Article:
My wife and I had only known each other for several weeks when she asked me a serious question: “Do you eat bread with every meal?”
My astonishment foreshadowed the mash-up of backgrounds that our eventual marriage would bring. “Don’t you?” I said.
Deb was raised in Canton, Conn., up in the hills northwest of Hartford. Lots of pine trees and farms and country roads — a great place to grow up. But the nearest Italian bakery was at least 30 minutes away.
I was raised in Providence. There were bakeries everywhere, and Italian bread was a staple at our supper table. When I learned the Lord’s Prayer at catechism, “give us this day our daily bread” made perfect sense to me.
Up on Federal Hill, where I worked at my grandfather’s baby clothes store, my aunts would send me to Scialo’s for bread. Papa had his own preferences. Driving home from the Hill to Elmhurst, he sometimes stopped his copper ’75 Olds Cutlass at Amore’s Bakery on Valley Street, or at a neighborhood market, where there might be a loaf of Crugnale’s. And on Sunday afternoons, with her gravy simmering on the stove, my mother would ask me to run up to La Salle Bakery for bread. As I bounded out the door, I’d hear the familiar refrain: “Don’t eat it all on the way back!”
I’d walk the eight blocks home, fresh loaf tucked under my arm like a football, further proof of Pavlov’s theory. I couldn’t resist tearing off the heel of the bread and biting into its flaky, crunching crust. When I got home, I’d tear another piece off and dip it into my mom’s burbling gravy before she could shoo me away.
“Gravy” was another point of courtship conversation for Deb and me. “You mean sauce, right?” she asked. “No, I mean gravy,” I replied.
My mother was a Pantalone, and on Sundays, she made “the gravy.” All my aunts made gravy, too. But I understood Deb’s puzzlement. As I moved beyond the Providence enclave of my upbringing — teeming with first- and second-generation Italian Americans — my use of the term gravy for tomato sauce had produced similar confusion in others. In college, a friend asked, “You put brown gravy on your pasta?”
A quick Google search shows that the gravy-versus-sauce debate is spirited and ongoing. This much seems clear: gravy, as my mom and aunts knew it, is a meat-based tomato sauce, cooked slowly for hours. The term is peculiar to Italian Americans in the northeastern United States. And, yes, it is red, with a hint of brown from the meat and a depth of cooked-tomato color that can make store-bought red sauces look like cheap ketchup.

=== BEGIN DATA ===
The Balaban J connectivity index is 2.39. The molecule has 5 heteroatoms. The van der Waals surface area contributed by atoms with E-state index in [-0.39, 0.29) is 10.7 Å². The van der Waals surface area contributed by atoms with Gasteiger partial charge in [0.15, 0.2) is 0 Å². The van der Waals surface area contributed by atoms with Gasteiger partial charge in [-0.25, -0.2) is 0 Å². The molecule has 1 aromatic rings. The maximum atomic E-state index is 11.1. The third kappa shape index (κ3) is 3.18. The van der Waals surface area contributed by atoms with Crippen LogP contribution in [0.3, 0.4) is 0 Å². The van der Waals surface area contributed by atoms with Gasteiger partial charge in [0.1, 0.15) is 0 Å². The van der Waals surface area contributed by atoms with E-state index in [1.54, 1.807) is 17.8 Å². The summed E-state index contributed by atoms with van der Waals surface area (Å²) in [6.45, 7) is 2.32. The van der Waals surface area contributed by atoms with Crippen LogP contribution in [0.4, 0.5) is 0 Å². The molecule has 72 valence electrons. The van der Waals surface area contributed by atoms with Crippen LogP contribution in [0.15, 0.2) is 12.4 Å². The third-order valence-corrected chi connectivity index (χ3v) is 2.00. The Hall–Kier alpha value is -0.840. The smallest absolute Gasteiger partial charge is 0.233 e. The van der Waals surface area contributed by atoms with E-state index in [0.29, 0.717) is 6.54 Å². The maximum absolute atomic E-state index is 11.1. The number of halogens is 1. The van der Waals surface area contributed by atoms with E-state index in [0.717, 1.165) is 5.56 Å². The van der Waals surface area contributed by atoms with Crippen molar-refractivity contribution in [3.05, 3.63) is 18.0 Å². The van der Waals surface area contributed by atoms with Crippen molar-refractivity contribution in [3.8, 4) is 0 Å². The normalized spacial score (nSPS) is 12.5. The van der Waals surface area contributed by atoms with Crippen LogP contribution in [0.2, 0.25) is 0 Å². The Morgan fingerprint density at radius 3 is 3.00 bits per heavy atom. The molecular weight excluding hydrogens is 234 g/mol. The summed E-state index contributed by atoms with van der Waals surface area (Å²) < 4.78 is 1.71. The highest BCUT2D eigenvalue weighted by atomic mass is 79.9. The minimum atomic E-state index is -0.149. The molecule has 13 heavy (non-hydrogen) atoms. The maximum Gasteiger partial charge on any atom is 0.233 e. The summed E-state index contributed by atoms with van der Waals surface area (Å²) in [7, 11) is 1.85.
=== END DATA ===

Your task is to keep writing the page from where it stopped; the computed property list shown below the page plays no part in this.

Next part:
The word “pasta,” which Deb used, revealed another instance where our vocabularies forked. It was always “macaroni” to me — any of the tubes or shells or twisting ribbons that, coated lightly with my mother’s gravy, made up the first course of Sunday dinner or Wednesday supper. I can hear my mom’s voice across the decades: “Have some more ’ronis.”
During our first trips to the market together, Deb laughed when she found me pondering the options in the pasta aisle (by then, pasta had entered my lexicon). I insisted that the different shapes had different tastes or, at the very least, different textures when cooked.
If nothing else, pasta presented a feast of melodic words and delicious etymologies: “farfalle” meant butterflies; “rotelle” translated as little wheels; “mostaccioli” were little mustaches (it is the staple macaroni in our house today); “cavatappi” meant corkscrews; “orecchiette” were little ears (though we called them pope’s hats because they resembled the pontiff’s zucchetto or skullcap).
After college, most of which I spent living on the East Side, I moved back to Federal Hill and rented an apartment near Holy Ghost Church. Next door stood a small bakery. Each morning, I’d awake to the smell of bread baking in the ovens. Heaven.
Fast-forward 31 years to last winter, when a sign appeared in the window of a vacant store on Main Street in East Greenwich: “Coming Soon: Palmieri’s Bakery.” I looked closely at the logo: “Federal Hill Tradition. Established 1898.” I couldn’t believe it: the legendary Providence bakery was opening a new location right around the corner from my house.
On the Sunday after Palmieri’s opened, I hustled down to Main Street and bought my first loaf. Walking home, I resisted the urge to tear off a chunk. But that didn’t last long. With the first bite, I was a kid again.
Back in my kitchen, I smiled as my daughter dipped her bread, with a communicant’s care, into my simmering gravy.